Cirsium arvense (weed)
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Cirsium arvense (weed) (Linnaeus) Scop. - (Canada thistle)
This is an important weed in North America and Europe which affects crops like cereals, soybean or alfalfa. It is also a serious environmental weed in various open habitats and is common in rangelands and pastures. The species is believed to be native to the Mediterranean region and western Asia, but now has a nearly worldwide distribution. It forms dense stands which cause substantial crop losses. At a density of 10-20 shoots per m2 yield losses have been estimated at 10-20% in wheat and approach 50% in alfalfa. Additional damage results from contaminations by the seeds. In autumn, dried plants become a fire hazard.
Canada thistle spreads through its seeds which disperse by wind and farm equipment as well as through its horizontal rhizomes (up to 6 m in diameter). Female plants can produce 2-5 thousand seeds. These survive in the soil for up to 20 year. Control can be difficult, due to the extensive root system of the plant and its ability to reproduce from small root fragments. Management options include mowing, controlled burning, frequent cultivation of the infested area and the use of herbicides.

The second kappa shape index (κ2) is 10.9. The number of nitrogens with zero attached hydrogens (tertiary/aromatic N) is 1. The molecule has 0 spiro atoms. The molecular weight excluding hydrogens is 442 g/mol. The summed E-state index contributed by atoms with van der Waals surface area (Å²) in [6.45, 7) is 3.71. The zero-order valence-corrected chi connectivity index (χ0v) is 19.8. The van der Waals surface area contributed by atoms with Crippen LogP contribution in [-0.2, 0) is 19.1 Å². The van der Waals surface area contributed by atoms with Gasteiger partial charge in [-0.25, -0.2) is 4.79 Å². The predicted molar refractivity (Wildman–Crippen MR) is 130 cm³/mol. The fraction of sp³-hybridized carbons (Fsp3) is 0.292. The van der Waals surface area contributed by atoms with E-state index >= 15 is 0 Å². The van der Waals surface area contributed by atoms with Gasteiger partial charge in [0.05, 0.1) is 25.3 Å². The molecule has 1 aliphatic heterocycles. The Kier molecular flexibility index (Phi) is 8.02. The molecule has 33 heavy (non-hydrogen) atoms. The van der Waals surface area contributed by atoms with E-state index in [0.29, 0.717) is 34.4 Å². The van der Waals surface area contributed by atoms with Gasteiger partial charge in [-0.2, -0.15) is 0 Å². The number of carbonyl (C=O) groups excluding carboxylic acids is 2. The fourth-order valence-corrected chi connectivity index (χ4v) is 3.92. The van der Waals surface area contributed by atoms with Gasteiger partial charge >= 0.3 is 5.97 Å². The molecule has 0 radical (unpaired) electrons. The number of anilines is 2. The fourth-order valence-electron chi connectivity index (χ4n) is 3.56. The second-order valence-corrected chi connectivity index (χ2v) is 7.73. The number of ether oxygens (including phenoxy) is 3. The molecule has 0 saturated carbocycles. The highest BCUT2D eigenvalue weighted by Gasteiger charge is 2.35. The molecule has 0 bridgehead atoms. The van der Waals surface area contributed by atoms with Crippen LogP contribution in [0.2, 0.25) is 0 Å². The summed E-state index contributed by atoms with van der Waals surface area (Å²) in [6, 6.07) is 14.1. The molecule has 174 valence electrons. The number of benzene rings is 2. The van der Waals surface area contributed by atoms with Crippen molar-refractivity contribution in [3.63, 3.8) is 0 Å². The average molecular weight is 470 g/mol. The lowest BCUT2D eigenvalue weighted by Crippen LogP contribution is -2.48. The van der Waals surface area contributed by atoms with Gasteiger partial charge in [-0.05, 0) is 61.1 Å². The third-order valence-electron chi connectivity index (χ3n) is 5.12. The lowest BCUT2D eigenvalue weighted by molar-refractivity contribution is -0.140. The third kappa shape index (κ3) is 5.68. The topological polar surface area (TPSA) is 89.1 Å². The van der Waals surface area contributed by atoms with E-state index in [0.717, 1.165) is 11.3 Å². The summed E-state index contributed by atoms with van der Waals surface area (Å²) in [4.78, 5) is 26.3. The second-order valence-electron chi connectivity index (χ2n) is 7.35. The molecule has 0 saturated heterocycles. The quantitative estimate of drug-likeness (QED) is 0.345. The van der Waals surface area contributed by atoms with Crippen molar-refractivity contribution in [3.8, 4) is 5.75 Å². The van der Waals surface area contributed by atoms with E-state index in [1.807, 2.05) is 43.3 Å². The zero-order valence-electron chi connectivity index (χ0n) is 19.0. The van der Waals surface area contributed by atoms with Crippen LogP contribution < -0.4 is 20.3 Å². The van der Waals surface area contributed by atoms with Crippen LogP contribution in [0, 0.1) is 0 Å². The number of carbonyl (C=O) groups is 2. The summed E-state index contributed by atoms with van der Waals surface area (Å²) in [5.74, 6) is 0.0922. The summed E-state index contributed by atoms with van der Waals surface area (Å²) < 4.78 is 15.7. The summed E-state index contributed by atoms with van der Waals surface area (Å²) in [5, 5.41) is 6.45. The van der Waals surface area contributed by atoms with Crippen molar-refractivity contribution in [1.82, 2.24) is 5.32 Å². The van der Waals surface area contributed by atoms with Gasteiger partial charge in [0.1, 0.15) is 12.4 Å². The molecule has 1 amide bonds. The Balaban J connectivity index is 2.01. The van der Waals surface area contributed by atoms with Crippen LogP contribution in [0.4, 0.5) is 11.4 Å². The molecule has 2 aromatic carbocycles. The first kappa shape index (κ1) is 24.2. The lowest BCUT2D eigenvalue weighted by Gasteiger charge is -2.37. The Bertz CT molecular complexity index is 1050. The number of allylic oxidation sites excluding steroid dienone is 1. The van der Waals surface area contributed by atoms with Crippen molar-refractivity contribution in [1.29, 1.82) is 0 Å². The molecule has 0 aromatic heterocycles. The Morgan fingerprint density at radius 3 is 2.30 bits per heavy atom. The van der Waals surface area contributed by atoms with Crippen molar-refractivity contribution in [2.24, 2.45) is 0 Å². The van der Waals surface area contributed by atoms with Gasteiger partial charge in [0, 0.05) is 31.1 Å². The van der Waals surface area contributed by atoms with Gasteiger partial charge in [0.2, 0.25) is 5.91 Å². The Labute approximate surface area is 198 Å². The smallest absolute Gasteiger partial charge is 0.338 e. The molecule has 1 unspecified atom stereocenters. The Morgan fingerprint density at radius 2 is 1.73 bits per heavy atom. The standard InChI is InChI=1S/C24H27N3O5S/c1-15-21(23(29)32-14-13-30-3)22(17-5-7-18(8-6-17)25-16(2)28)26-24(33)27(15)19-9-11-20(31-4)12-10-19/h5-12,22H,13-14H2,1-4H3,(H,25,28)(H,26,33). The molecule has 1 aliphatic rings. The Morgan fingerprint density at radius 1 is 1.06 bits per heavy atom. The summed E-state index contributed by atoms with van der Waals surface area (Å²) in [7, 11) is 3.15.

|• English:||Canada thistle
|• Español:||cardo cundidor|
|• Français:||chardon des champs|
The plant grows to a height of 50-150 cm. It is diecious, which means male and female flowers occur on separate plants. The leaves are glossy and have irregular lobes with strong spines at the tips, up to 5 mm long. Stems and flowerheads are not spiny. The flowerheads are small (compared to other thistles) and have a diameter of 1-2 cm, with pinkish (sometimes whitish) to purple flowers. The seeds are 4-5 mm long with a large feathery pappus.
For details see the respective page in BugwoodWiki.